# Scary tied credit card checks validating SHIT! PERFECT!!!!

Many companies sell products over the internet. When doing that, getting credit card input over the internet becomes important. And then validating those credit card numbers becomes important. Here is a combination of regular expression validation and standard JavaScript to check to see if a credit card number is a valid number. The code below will do that validation. However, note that this doesn't check to see if the specific credit card number has really been issued by the bank, or if the owner of the credit card has enough credit available, etc. You'll still need to go through your merchant account software to validate all that information, but this initial check assures that the credit card number itself is one that could have been issued.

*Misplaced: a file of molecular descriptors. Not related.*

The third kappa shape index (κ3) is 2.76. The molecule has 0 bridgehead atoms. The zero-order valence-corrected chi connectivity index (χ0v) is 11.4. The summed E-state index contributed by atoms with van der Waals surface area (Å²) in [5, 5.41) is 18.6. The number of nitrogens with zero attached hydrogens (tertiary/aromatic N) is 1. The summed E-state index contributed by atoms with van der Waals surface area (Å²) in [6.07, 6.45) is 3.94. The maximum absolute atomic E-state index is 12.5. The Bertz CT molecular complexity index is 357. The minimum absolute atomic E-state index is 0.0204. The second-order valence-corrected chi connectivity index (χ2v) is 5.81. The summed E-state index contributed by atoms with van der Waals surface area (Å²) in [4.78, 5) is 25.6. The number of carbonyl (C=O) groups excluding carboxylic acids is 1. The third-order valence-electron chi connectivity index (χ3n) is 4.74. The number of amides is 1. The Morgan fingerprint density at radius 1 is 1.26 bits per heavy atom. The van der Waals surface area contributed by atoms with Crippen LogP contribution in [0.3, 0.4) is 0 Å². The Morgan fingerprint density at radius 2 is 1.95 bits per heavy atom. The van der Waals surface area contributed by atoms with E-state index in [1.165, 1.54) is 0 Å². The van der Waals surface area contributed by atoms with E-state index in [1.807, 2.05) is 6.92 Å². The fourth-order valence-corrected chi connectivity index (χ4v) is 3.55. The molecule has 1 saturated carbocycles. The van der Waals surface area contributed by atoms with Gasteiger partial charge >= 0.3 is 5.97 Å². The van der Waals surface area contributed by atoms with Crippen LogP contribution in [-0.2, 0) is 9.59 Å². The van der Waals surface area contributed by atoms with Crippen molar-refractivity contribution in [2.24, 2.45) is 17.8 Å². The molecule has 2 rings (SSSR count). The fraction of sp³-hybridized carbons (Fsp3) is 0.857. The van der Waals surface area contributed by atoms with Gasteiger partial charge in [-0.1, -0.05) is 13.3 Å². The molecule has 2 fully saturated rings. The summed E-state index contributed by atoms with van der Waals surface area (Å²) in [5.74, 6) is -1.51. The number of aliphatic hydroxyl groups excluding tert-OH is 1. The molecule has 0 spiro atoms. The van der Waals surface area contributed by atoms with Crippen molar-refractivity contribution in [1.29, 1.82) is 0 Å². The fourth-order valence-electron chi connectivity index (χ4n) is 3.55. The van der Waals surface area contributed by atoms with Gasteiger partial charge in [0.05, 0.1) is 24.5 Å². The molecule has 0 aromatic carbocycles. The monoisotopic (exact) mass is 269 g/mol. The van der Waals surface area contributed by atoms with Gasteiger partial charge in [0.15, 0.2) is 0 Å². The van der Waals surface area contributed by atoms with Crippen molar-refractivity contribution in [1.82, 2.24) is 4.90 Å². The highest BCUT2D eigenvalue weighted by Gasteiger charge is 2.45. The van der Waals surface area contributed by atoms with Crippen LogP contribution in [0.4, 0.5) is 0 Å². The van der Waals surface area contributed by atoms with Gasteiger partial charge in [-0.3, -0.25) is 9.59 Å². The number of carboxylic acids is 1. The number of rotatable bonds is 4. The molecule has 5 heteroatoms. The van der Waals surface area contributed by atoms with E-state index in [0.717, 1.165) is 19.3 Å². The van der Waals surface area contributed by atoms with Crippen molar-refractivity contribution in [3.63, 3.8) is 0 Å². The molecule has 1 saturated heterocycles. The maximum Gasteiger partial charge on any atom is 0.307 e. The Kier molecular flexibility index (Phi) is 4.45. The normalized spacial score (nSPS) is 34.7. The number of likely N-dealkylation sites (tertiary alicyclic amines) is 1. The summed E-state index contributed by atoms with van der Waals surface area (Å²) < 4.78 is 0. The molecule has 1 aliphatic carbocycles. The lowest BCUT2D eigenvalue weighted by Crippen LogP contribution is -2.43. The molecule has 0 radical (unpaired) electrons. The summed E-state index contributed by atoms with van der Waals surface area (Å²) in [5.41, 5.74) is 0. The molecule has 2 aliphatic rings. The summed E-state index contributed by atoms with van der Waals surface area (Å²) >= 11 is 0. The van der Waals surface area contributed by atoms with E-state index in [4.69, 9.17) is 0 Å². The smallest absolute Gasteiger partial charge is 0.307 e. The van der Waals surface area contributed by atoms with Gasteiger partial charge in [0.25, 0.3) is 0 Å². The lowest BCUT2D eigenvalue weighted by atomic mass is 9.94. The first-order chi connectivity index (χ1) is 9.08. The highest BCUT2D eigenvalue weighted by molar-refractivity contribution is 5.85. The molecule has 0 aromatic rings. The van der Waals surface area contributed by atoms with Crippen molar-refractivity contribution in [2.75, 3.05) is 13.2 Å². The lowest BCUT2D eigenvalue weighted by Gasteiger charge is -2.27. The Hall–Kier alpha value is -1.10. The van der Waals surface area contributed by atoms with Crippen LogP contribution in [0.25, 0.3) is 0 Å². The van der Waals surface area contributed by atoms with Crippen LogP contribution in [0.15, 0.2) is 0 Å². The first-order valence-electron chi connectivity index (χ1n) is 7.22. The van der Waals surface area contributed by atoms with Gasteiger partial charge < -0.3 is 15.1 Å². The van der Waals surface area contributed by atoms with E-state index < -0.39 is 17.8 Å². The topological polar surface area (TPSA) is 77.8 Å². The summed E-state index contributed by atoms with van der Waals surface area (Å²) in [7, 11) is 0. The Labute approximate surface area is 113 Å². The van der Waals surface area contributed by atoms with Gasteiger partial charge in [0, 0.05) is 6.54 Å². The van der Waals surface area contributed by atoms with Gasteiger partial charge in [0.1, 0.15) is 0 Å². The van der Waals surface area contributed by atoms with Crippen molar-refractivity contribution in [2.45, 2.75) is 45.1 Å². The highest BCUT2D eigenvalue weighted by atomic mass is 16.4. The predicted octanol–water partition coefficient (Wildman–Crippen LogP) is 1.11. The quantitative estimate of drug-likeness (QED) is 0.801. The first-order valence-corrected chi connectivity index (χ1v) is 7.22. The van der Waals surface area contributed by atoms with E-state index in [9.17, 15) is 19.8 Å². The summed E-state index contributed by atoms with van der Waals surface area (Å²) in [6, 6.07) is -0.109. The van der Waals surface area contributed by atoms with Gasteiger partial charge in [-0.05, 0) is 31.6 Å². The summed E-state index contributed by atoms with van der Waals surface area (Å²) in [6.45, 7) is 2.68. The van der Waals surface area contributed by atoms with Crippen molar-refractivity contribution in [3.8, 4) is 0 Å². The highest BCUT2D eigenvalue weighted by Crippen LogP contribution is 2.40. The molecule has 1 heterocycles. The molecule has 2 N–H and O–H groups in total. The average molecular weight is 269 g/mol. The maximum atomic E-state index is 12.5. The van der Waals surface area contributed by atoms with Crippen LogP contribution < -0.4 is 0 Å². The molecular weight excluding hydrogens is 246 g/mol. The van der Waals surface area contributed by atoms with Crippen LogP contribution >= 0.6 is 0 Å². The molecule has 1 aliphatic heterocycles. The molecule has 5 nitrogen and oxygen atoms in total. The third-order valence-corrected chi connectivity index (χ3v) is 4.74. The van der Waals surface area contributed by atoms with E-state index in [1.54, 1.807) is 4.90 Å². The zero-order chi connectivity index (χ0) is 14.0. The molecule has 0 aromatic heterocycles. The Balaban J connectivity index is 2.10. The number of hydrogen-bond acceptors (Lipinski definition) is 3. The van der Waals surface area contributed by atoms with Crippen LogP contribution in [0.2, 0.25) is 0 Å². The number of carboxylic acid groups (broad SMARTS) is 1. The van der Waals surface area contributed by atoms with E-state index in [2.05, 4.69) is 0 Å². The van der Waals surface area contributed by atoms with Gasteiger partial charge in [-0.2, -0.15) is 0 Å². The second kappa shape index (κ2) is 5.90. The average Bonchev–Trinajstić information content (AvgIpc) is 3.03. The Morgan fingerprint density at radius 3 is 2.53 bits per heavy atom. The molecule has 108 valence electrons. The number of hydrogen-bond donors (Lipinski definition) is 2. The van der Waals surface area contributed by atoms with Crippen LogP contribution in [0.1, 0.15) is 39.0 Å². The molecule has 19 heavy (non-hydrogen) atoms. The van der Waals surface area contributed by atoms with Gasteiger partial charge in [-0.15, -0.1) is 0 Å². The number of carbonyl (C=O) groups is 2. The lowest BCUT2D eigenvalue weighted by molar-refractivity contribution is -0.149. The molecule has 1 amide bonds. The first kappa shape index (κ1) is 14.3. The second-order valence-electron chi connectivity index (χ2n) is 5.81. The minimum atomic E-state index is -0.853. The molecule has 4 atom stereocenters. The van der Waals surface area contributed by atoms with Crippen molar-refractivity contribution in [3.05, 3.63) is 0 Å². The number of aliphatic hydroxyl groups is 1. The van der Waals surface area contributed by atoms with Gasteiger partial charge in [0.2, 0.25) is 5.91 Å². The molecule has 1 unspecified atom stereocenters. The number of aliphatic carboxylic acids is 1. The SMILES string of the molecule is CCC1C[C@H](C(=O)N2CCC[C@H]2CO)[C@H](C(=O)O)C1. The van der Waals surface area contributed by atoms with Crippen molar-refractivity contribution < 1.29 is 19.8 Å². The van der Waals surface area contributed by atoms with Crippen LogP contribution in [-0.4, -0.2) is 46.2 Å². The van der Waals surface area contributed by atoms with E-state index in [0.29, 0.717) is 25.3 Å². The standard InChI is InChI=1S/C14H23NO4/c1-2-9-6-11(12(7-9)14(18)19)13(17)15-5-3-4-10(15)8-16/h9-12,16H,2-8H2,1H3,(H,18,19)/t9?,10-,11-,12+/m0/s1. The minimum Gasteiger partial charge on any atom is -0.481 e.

This code handles the most popular types of credit card: Visa, Master Card, Discover, American Express, and Diner's Club. Each of these cards start out with a different prefix and card number length. This information is used for the regular expression validation. After the card number has the right prefix and is the correct length, a "mod 10" validation is performed on the credit card number. This code is a bit strange and needs some explanation. Cards with an even number of digits go through differently than cards with an odd number of digits (American Express). Every other digit, starting with the second digit (first digit for American Express) is added together. Then a second pass is made, again with every other digit, starting this time with the first digit (second digit for American Express). During this second pass, each digit is multipled by 2. If the digit multiplied by 2 is greater than or equal to 10, the total minus 9 is added to the original sum from the first pass. If the digit multiplied by 2 is less than 10, that total is added to the original sum from the first pass. After the two passes, the total should be evenly divisible by 10. This is the check that the JavaScript code goes through to validate the credit card.